Bankruptcy and Restructuring

CARES Act Update: Paycheck Protection Program Flexibility Act Provides Additional Relief for Small Businesses

UPDATE July 4, 2020:   Congress has passed legislation to extend the deadline to apply for PPP loans until August 8, 2020.  Reportedly, about $130 billion of the original $670 billion in funds set aside for the program remained unclaimed. President Trump signed the bill into law on July 4, 2020.

Congress passed new legislation to extend and relax the loan forgiveness requirements of the Paycheck Protection Program (“PPP”), the federal aid program established by the CARES Act for small businesses affected by the coronavirus pandemic. The Paycheck Protection Program Flexibility Act, which President Trump signed into law on June 5, 2020, makes significant changes to the PPP to provide additional relief for small businesses.

The PPP made loans available to small businesses, requiring the funds be used primarily for payroll in order to qualify for forgiveness. Pursuant to regulations issued by the Small Business Administration (“SBA”) after the CARES Act was passed, borrowers were required to use loan proceeds for covered payroll, mortgage, rent or utility costs within 8 weeks to qualify for loan forgiveness, including using at least 75% of loan funds for payroll costs.

The new Act increases flexibility for small businesses that have been unable to rehire employees due to lack of employee availability, or have been unable to operate as normal due to COVID-19 related restrictions. It extends the period that businesses have to use PPP funds to qualify for loan forgiveness to 24 weeks, up from 8 weeks under the original rules. The proportion of loan funds required to be used for payroll costs is reduced to 60%, and up to 40% of funds may be used for covered mortgage, rent, or utility payments. In addition, the Act extends the deadline to rehire workers from June 30, 2020 to December 31, 2020.

The SBA and Treasury have interpreted the new 60% requirement as a proportional limit on nonpayroll costs as a share of a borrower’s loan forgiveness amount, rather than as a threshold for receiving any loan forgiveness. Pursuant to new regulations issued on June 11, 2020 to conform to the PPP Flexibility Act, in order to receive full loan forgiveness, a borrower must use at least 60% of the PPP loan for payroll costs and not more than 40% of the loan for covered mortgage, rent or utility costs. If a borrower uses less than 60% percent of the PPP loan for payroll costs, it will receive partial loan forgiveness according to the percent of funds spent on covered payroll, mortgage, rent or utility costs. The revised SBA regulations are available here: https://home.treasury.gov/system/files/136/PPP-IFR-Revisions-to-First-Interim-Final-Rule.pdf.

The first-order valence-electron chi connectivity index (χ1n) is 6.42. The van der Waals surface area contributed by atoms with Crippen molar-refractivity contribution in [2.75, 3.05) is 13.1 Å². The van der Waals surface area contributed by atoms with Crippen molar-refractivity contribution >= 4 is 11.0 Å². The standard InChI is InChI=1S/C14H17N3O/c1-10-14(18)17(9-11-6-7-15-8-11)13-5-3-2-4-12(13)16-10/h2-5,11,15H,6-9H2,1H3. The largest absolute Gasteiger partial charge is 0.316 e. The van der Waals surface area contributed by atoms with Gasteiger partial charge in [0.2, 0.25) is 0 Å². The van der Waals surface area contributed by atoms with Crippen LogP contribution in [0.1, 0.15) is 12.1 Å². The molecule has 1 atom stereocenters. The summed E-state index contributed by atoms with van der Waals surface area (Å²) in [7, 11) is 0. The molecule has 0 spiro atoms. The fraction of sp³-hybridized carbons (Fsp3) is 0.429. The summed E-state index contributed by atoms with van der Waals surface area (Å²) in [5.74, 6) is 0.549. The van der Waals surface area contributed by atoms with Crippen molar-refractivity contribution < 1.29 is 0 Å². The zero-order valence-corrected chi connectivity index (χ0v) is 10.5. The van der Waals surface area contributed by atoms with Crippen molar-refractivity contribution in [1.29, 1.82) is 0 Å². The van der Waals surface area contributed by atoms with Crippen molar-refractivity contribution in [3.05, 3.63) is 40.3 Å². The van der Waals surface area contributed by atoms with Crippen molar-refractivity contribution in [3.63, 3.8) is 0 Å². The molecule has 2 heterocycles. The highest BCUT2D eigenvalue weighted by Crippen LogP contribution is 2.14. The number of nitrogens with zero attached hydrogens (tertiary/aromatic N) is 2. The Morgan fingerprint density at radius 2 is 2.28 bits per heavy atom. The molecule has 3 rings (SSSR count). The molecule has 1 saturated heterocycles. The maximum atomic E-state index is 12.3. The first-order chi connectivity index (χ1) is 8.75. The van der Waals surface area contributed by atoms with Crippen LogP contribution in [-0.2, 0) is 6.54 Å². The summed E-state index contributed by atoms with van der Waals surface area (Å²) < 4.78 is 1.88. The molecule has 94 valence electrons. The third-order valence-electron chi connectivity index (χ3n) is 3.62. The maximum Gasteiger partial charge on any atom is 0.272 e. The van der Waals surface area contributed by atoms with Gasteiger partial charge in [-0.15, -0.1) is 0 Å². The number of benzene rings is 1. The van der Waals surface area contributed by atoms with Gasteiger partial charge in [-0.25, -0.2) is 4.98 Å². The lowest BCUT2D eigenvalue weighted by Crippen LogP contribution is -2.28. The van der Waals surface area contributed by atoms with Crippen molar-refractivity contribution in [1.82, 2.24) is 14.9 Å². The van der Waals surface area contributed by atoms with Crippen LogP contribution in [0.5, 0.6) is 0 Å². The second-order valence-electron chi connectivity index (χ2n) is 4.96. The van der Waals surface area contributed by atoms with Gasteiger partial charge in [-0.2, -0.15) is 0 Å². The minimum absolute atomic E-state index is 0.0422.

The Act relaxes requirements that loan recipients rehire employees to qualify for loan forgiveness, if the business can document an inability to do so. It provides that the amount of loan forgiveness will be determined without regard to a proportional reduction in the borrower’s number of full-time equivalent employees, as provided for under the original PPP, if the business can in good faith document an inability to rehire employees or hire similarly qualified employees, or an inability to return to the same level of business activity as prior to February 15, 2020, due to compliance with federal COVID-19 safety guidance or requirements.

In addition, the new Act provides for a minimum maturity of PPP loans of 5 years, for the balance of any loans not forgiven, for loans made on or after enactment of the PPP Flexibility Act on June 5, 2020. The CARES Act did not contain a minimum maturity date, and provided for a maximum maturity of 10 years. The SBA had previously set a maturity of 2 years, which will still apply for loans made prior to June 5, 2020. The revised regulations pursuant to the PPP Flexibility Act state that the SBA and Treasury have determined that a 5-year loan term is sufficient in light of the temporary economic dislocations caused by the coronavirus, for any loans made on or after June 5, 2020.

The PPP Flexibility Act extends the payment deferral period for PPP loans until the date when the amount of loan forgiveness is remitted to the lender. The deferral period was previously a minimum of 6 months. Pursuant to the revised SBA regulations, if a borrower submits a loan forgiveness application to the lender within 10 months after the end of the loan forgiveness covered period, it will not have to make any payments of principal or interest before the date on which the SBA remits the loan forgiveness amount to the lender, or notifies the lender that no loan forgiveness is allowed. The loan forgiveness covered period is the 24-week period beginning on the date a borrower’s PPP loan is disbursed. However, for loans made before June 5, 2020, the borrower may elect to have the loan forgiveness covered period be the 8-week period beginning on the date the PPP loan was disbursed.

The Act also makes available deferral of payment of employer payroll taxes under the CARES Act to businesses receiving PPP loan forgiveness. Previously, PPP borrowers were exempted from the payroll tax deferral provisions of the CARES Act.

The PPP Flexibility Act did not extend the period for new applicants to seek PPP loans, which is set to close on June 30, 2020.

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